Stretching The FCC's Mandate: FCC Should Not Be Involved In Copyright Enforcement
from the beyond-the-mandate dept
We were a bit concerned last year when the FCC held hearings which were technically about the national broadband policy, but instead focused on copyright, something that is clearly well outside the FCC’s mandate — something the FCC already got in trouble for a few years back with its attempt to mandate a “broadcast flag.” However, there are now some additional concerns that this administration is ignoring the limits of the FCC’s mandate. As you may recall, a few weeks back, the Justice Department — at the urging of the entertainment industry — set up a special IP task force to deal with “the rise of intellectual property crime.” However, some are quite worried about how this task force intends to go about this.
Copycense points us to a letter sent to the Justice Department by the Center for Democracy and Technology, which noticed that, in the announcement of this new task force, the Justice Department said it intends to work with the FCC on intellectual property enforcement. That’s a problem:
What’s wrong with that? It’s an invitation to major mission creep. The FCC’s job is to execute and enforce federal communications law. It has no authority and no role in enforcing other laws. Lots of unlawful activity — from intellectual property infringement to racketeering to securities fraud to deceptive advertising — may occur over or using communications networks. But that doesn’t make it the FCC’s job to police such activity. The FCC’s focus is, and should remain, promoting the availability of high quality communications capabilities in the United States — not policing what users do with those capabilities.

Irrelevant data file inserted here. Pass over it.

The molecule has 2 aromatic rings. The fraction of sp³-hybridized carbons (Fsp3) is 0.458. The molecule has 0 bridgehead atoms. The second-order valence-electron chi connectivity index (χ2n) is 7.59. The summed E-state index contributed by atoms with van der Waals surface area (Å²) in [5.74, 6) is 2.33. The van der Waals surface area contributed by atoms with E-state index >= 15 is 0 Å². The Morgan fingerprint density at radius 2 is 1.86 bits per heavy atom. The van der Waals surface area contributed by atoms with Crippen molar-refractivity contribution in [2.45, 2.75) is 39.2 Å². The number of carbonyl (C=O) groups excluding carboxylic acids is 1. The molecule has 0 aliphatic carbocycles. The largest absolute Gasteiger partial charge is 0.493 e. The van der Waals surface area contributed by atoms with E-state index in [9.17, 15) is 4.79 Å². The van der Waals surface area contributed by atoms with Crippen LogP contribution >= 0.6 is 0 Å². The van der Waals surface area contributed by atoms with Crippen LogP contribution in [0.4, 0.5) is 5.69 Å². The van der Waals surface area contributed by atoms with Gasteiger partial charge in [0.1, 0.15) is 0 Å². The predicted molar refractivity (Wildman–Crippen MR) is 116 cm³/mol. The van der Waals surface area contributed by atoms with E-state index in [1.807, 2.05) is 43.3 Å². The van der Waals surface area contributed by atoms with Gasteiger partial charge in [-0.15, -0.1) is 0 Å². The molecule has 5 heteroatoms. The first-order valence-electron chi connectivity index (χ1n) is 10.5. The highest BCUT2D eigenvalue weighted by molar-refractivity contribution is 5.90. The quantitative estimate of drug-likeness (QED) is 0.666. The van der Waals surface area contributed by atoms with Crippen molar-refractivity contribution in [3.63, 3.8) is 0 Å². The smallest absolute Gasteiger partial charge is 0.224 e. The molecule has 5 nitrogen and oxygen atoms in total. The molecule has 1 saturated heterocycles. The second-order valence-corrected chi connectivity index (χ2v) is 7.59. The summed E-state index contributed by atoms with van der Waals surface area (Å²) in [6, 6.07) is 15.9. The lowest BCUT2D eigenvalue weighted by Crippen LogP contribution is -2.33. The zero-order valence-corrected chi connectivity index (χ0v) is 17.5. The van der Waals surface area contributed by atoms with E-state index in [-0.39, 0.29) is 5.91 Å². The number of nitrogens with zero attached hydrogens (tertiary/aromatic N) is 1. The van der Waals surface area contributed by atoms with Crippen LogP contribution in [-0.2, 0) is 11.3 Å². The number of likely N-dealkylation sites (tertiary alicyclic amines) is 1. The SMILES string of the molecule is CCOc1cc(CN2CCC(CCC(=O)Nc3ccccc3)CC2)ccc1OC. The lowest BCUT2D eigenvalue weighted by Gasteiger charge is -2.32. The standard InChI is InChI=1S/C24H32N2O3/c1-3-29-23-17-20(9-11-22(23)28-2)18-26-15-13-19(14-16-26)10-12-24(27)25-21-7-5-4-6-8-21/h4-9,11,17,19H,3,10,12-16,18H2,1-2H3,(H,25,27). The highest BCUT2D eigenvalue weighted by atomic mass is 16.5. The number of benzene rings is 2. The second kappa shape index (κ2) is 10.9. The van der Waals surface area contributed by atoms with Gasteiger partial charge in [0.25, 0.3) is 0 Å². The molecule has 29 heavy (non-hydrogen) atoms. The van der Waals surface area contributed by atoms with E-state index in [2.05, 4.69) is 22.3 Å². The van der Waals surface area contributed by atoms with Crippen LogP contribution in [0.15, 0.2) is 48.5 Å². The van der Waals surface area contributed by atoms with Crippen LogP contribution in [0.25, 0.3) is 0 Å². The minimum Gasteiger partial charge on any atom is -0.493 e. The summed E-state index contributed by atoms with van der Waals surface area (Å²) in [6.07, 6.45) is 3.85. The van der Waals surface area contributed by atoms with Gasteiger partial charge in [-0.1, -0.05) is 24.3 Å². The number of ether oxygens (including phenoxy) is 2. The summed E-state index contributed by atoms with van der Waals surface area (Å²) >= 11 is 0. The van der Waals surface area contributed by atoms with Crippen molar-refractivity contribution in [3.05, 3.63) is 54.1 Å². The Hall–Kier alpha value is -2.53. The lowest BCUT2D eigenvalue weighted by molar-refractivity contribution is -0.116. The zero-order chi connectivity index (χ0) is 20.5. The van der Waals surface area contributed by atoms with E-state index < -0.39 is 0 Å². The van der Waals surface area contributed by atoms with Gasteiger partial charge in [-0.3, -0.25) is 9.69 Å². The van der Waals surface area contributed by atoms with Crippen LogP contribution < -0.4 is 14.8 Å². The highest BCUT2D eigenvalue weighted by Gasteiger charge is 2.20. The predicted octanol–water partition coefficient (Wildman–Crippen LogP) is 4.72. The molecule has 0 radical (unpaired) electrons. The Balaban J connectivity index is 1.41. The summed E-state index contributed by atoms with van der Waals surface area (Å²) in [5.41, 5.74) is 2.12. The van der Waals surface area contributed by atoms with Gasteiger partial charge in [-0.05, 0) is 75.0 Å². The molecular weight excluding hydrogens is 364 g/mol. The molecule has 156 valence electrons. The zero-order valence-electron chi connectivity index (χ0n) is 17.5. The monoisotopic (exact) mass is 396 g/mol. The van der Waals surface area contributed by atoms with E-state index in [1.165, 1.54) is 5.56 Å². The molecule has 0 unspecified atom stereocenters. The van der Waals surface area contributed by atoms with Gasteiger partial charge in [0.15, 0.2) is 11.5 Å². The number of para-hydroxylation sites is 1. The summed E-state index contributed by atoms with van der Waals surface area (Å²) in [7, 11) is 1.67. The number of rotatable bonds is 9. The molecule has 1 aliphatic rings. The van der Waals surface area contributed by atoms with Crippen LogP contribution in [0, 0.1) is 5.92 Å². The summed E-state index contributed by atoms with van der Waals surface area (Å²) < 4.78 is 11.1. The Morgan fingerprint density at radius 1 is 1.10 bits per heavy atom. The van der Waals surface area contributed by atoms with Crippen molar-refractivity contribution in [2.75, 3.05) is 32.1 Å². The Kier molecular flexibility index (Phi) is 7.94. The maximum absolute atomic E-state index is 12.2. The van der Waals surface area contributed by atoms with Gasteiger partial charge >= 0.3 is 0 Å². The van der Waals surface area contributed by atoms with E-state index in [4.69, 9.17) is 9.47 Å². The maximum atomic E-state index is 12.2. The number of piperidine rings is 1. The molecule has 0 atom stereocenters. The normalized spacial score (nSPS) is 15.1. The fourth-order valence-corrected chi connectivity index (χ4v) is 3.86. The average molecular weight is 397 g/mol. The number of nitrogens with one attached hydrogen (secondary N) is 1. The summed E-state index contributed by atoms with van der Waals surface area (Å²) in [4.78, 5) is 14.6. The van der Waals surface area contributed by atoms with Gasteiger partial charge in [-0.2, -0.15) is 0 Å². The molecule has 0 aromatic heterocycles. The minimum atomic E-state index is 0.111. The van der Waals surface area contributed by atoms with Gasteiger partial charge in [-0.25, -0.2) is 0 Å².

In addition, the only reason to involve the FCC would be to force the entities the FCC regulates — communications providers, and in particular ISPs — to start actively policing I.P. infringement. Having government force ISPs to take on this new role should raise serious red flags. The idea that ISPs don’t serve as gatekeepers or content censors, and aren’t themselves responsible for what users do on the network, has been a bedrock principle that underpins the Internet’s open and innovative nature. Casting it aside would be a serious mistake and a radical departure from U.S. communications policy.